• 1
    Yeah, sure. The key line is the one with sort_by!. You provide a block that is then called with an instance of user. You extract an id from this object, find position of this id in your original id array, and this position will also be position of user object in the sorted array. User with id=5 will come third because ids array has 3 at third position. – Sergio Tulentsev Apr 14 '12 at 6:51
  • So at what point would you do something like users = User.find_all_by_id(ids) to get the actual set to work with to be sorted? – Jonathan Apr 14 '12 at 7:06
  • 2
    No problem. Pick the best answer :) – Sergio Tulentsev Apr 14 '12 at 7:28

Old question, but the sorting can be done by ordering using the SQL FIELD function. (Only tested this with MySQL.)

So in this case something like this should work:

Person.order(Person.send(:sanitize_sql_array, ['FIELD(id, ?)', ids])).find(ids)

Which results in the following SQL:

SELECT * FROM people
  WHERE id IN (1, 3, 5, 9, 6, 2)
  ORDER BY FIELD(id, 1, 3, 5, 9, 6, 2)
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With Rails 5, I've found that this approach works (with postgres, at least), even for scoped queries, useful for working with ElasticSearch:

Person.where(country: "France").find([3, 2, 1]).map(&:id)
=> [3, 2, 1]

Note that using where instead of find does not preserve the order.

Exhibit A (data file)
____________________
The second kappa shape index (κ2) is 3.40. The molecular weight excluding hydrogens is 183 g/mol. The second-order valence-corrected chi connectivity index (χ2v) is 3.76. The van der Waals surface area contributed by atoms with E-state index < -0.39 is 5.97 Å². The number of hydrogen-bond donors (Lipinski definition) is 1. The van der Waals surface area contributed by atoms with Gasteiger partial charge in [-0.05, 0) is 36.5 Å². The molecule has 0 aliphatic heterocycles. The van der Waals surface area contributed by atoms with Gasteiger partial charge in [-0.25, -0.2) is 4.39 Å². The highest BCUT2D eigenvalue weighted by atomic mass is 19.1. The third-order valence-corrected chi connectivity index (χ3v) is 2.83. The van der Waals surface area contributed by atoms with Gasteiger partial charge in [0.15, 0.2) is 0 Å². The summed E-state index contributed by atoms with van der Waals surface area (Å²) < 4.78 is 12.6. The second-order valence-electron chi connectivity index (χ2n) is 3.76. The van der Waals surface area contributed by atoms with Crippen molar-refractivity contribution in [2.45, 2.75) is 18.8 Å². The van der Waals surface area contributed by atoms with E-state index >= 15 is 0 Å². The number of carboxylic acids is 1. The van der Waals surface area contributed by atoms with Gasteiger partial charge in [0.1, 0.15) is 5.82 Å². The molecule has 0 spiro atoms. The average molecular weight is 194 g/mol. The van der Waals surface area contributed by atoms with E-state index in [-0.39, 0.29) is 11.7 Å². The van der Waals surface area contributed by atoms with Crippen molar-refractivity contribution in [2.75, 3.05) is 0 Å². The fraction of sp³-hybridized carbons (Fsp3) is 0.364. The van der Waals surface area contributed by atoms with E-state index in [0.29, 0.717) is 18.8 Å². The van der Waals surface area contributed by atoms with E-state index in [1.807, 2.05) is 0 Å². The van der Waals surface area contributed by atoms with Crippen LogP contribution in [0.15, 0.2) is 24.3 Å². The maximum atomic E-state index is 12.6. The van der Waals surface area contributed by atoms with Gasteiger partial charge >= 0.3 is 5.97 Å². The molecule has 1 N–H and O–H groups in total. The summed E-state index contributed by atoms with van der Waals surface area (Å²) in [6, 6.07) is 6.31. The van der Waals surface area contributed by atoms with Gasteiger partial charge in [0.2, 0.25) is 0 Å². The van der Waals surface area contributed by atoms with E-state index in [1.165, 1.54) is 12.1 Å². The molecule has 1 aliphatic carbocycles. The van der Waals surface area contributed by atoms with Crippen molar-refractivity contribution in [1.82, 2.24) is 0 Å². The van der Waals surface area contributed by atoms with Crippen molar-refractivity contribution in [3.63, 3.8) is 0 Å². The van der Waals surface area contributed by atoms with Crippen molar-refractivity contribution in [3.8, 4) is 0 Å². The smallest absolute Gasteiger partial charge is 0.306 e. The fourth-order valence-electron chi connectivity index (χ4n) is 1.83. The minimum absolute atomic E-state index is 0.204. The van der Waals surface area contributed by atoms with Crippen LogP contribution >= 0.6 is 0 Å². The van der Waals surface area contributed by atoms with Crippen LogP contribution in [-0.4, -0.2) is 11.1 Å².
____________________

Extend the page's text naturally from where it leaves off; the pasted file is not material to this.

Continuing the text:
Person.where(country: "France").where(id: [3, 2, 1]).map(&:id)
=> [1, 2, 3]
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Most of the other solutions don't allow you to further filter the resulting query, which is why I like Koen's answer.

Similar to that answer but for Postgres, I add this function to my ApplicationRecord (Rails 5+) or to any model (Rails 4):

def self.order_by_id_list(id_list)
  values_clause = id_list.each_with_index.map{|id, i| "(#{id}, #{i})"}.join(", ")
  joins("LEFT JOIN (VALUES #{ values_clause }) AS #{ self.table_name}_id_order(id, ordering) ON #{ self.table_name }.id = #{ self.table_name }_id_order.id")
    .order("#{ self.table_name }_id_order.ordering")

The query solution is from this question.

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  • Great answer! This is exactly what I was looking for, thanks! :) – Szymon Rut Nov 20 '17 at 9:08
  • You'll need to replace LEFT JOIN with JOIN to match the original query so that this method works as expected. – mrcasals Nov 22 '18 at 9:14

If you are using MySQL, this might be a simple solution for you.

Post.where(sky: 'blue').order("FIELD(sort_item_field_id, 2,5,1,7,3,4)")
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This simple solution costs less than joining on values:

order_query = <<-SQL
  CASE persons.id 
    #{ids.map.with_index { |id, index| "WHEN #{id} THEN #{index}" } .join(' ')}
    ELSE #{ids.length}
Person.where(id: ids).order(order_query)
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To get the IDs of people in a particular order, say: ids = [1, 3, 5, 9, 6, 2]

In older version of rails, find and where fetch data in numerical order, but rails 5 fetch data in the same order in which you query it

Note: find preserve the order and where don't preserve it

=> [1, 3, 5, 9, 6, 2]

Person.where(id: ids).map(&:id)
=> [1, 2, 3, 5, 6, 9] 

But they are always fetched in numerical order, I know this by performing:

| improve this answer | |